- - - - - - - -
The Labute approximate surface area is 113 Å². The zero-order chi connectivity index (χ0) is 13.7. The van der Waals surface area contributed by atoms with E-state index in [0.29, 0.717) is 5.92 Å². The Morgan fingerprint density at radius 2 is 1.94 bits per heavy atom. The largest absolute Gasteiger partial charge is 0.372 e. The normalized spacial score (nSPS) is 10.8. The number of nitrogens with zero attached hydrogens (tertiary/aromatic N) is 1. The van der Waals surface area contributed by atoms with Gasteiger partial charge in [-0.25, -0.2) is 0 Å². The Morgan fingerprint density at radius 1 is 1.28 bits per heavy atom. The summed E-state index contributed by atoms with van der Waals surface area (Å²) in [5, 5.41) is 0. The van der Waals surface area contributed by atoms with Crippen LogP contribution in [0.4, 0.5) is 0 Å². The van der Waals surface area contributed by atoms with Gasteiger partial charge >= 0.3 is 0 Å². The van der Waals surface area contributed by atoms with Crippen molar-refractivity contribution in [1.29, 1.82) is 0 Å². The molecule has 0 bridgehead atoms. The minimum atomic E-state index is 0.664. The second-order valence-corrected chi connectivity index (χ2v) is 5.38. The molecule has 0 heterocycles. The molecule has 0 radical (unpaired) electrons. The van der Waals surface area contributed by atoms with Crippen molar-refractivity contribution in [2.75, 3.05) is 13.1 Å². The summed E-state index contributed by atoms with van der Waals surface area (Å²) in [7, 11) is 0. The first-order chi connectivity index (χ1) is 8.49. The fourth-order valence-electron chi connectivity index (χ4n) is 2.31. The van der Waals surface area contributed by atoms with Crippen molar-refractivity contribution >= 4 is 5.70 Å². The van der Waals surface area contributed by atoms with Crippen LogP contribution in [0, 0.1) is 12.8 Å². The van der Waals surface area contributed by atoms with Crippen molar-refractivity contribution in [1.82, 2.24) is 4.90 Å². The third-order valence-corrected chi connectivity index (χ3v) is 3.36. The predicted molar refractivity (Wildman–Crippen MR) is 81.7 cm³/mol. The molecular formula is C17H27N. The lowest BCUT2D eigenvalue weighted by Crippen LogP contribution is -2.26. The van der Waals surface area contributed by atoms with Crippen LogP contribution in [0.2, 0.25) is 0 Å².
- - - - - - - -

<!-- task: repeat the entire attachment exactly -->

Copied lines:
The Labute approximate surface area is 113 Å². The zero-order chi connectivity index (χ0) is 13.7. The van der Waals surface area contributed by atoms with E-state index in [0.29, 0.717) is 5.92 Å². The Morgan fingerprint density at radius 2 is 1.94 bits per heavy atom. The largest absolute Gasteiger partial charge is 0.372 e. The normalized spacial score (nSPS) is 10.8. The number of nitrogens with zero attached hydrogens (tertiary/aromatic N) is 1. The van der Waals surface area contributed by atoms with Gasteiger partial charge in [-0.25, -0.2) is 0 Å². The Morgan fingerprint density at radius 1 is 1.28 bits per heavy atom. The summed E-state index contributed by atoms with van der Waals surface area (Å²) in [5, 5.41) is 0. The van der Waals surface area contributed by atoms with Crippen LogP contribution in [0.4, 0.5) is 0 Å². The van der Waals surface area contributed by atoms with Gasteiger partial charge >= 0.3 is 0 Å². The van der Waals surface area contributed by atoms with Crippen molar-refractivity contribution in [1.29, 1.82) is 0 Å². The molecule has 0 bridgehead atoms. The minimum atomic E-state index is 0.664. The second-order valence-corrected chi connectivity index (χ2v) is 5.38. The molecule has 0 heterocycles. The molecule has 0 radical (unpaired) electrons. The van der Waals surface area contributed by atoms with Crippen molar-refractivity contribution in [2.75, 3.05) is 13.1 Å². The summed E-state index contributed by atoms with van der Waals surface area (Å²) in [7, 11) is 0. The first-order chi connectivity index (χ1) is 8.49. The fourth-order valence-electron chi connectivity index (χ4n) is 2.31. The van der Waals surface area contributed by atoms with Crippen molar-refractivity contribution >= 4 is 5.70 Å². The van der Waals surface area contributed by atoms with Crippen LogP contribution in [0, 0.1) is 12.8 Å². The van der Waals surface area contributed by atoms with Crippen molar-refractivity contribution in [1.82, 2.24) is 4.90 Å². The third-order valence-corrected chi connectivity index (χ3v) is 3.36. The predicted molar refractivity (Wildman–Crippen MR) is 81.7 cm³/mol. The molecular formula is C17H27N. The lowest BCUT2D eigenvalue weighted by Crippen LogP contribution is -2.26. The van der Waals surface area contributed by atoms with Crippen LogP contribution in [0.2, 0.25) is 0 Å².